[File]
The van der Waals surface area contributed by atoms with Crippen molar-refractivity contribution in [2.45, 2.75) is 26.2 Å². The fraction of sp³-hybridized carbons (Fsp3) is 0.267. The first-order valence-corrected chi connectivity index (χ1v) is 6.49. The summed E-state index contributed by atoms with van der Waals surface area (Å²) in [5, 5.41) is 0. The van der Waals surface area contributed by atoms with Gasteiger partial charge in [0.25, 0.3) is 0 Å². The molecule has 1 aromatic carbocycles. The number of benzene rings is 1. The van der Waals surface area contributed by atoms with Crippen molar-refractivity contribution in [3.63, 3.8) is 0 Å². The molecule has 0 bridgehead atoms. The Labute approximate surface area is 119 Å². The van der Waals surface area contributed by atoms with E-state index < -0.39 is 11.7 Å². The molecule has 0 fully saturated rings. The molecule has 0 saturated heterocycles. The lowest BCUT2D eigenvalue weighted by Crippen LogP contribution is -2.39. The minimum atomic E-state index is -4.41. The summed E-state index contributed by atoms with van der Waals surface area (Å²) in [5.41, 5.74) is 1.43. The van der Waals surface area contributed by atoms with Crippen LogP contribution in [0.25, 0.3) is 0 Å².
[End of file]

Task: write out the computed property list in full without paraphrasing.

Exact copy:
The van der Waals surface area contributed by atoms with Crippen molar-refractivity contribution in [2.45, 2.75) is 26.2 Å². The fraction of sp³-hybridized carbons (Fsp3) is 0.267. The first-order valence-corrected chi connectivity index (χ1v) is 6.49. The summed E-state index contributed by atoms with van der Waals surface area (Å²) in [5, 5.41) is 0. The van der Waals surface area contributed by atoms with Gasteiger partial charge in [0.25, 0.3) is 0 Å². The molecule has 1 aromatic carbocycles. The number of benzene rings is 1. The van der Waals surface area contributed by atoms with Crippen molar-refractivity contribution in [3.63, 3.8) is 0 Å². The molecule has 0 bridgehead atoms. The Labute approximate surface area is 119 Å². The van der Waals surface area contributed by atoms with E-state index < -0.39 is 11.7 Å². The molecule has 0 fully saturated rings. The molecule has 0 saturated heterocycles. The lowest BCUT2D eigenvalue weighted by Crippen LogP contribution is -2.39. The minimum atomic E-state index is -4.41. The summed E-state index contributed by atoms with van der Waals surface area (Å²) in [5.41, 5.74) is 1.43. The van der Waals surface area contributed by atoms with Crippen LogP contribution in [0.25, 0.3) is 0 Å².